• Pauldrons - Protect the shoulders, sometimes large enough to guard large parts of the upper arms and chest. Sometimes they extend up high enough to block attacks at the head or neck. 
  • Heralds - Small shield-like plates affixed to the pauldrons or cuirass to help protect the armpits, so called due to their traditional use of displaying the wearer's heraldry or allegiance, or specific iconography or symbols.
  • Upper Vambrace - Plating which protects the upper arm. Typically supplements pauldrons in heavier armors. 
  • Elbow Guard - Protects the elbows, sometimes wrapping around the joint and overlapping with the upper and lower vambraces.
  • Lower Vambrace - Plating which protects the lower arm, typically not extending beyond the wrist.
  • Gauntlet - Armor which covers the hands and wrists, composed of many small parts to maintain flexibility in the hand.
  • Cuirass - Made of the chestplate/breastplate and the backplate, intended to protect the torso. Sometimes covers the entire body, from neck to waist, but will sometims only cover the upper torso to help with flexibility. 
  • Under-cuirass - When the cuirass is limited to the torso to help with flexibility, it will sometimes incorporate separate plating on the stomach and lower back, which will run up under the cuirass.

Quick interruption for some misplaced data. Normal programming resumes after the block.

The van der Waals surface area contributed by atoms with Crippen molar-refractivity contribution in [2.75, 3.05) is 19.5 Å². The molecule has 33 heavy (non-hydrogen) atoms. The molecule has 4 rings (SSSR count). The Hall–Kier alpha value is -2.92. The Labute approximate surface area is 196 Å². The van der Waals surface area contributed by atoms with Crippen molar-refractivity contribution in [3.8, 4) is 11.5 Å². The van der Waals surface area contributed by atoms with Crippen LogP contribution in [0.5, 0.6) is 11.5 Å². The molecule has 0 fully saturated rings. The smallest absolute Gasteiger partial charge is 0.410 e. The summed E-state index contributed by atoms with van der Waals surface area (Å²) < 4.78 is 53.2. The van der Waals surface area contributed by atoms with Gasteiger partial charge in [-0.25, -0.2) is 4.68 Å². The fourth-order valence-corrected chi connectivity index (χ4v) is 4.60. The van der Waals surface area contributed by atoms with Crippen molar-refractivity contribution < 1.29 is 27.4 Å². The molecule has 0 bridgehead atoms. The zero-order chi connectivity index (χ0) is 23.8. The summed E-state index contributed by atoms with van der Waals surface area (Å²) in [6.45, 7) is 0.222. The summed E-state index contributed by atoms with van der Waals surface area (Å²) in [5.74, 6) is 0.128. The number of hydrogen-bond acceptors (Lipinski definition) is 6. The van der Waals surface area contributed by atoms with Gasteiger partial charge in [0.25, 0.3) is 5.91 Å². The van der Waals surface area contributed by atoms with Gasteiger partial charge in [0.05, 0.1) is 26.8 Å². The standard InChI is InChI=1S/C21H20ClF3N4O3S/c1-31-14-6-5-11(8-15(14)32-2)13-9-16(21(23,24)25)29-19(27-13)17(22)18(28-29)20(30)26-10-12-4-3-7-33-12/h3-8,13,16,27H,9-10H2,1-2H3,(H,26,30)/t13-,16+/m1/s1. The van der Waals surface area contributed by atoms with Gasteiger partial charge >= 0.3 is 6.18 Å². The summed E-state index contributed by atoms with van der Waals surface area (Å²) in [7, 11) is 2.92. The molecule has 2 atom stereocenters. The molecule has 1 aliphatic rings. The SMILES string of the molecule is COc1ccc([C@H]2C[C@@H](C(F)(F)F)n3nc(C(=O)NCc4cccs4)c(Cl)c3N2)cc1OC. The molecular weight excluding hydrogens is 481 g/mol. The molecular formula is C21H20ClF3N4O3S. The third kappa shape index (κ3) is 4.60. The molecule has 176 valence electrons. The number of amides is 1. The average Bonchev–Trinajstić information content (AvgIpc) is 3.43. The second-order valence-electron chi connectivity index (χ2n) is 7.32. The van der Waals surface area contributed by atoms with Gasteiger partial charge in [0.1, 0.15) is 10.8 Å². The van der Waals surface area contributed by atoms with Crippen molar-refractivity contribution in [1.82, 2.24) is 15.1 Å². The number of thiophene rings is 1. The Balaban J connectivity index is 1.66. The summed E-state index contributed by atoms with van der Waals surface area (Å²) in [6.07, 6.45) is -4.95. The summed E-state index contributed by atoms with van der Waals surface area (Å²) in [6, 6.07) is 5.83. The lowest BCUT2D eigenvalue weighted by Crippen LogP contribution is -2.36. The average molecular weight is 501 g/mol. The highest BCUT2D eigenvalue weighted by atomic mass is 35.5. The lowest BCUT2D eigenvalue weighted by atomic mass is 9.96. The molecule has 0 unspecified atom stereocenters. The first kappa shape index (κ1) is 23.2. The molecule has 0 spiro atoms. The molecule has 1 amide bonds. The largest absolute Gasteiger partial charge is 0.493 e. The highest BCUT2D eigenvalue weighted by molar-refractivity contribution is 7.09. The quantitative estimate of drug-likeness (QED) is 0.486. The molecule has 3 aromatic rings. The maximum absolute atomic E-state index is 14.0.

• Tassets - Protect areas around the pelvis, such as the hips or groin.
  • Thigh Plates - Protect the thighs, especially the outer thighs.
  • Knee Guards - Protect the knees, sometimes wrapping around the joint and being overlapped by the thigh plates and greaves.
  • Greaves - Protect the shins and lower legs. Sometimes the front of the greaves will extend upward enough to afford some protection to the kneecap.
  • Tarsal Plates - Plates which wrap around and protect the top of the foot.

Special Materials Used for Armor in Allarya

 
  • Dragonskin - A type of cured hide/leather made from the skin of a dragon. It last substantially longer than normal leather and is more resistant to heat and fire, but still wears away over time.
  • Dragonscale - Dragon scales can be magically smelted and refined into a shimmering, colorful, metal-like substance which is far more resistant to damage than most steels. Unfortunately, it is costly to make, requiring many scales to produce even a small amount of the material.
  • Mithril - A favorite material of Dwarves for armor and weapons. It is rare, but relatively easy to smelt and shape. It is also lighter and harder than all forms of steel, and resembles silver in color. 
  • Ironwood - A type of silver-gray wood native to the Drydals of eastern Dorida, which is as tough and durable as iron, though it cannot hold an edge well enough to be used for weapons. 

Culturally Distinctive Armors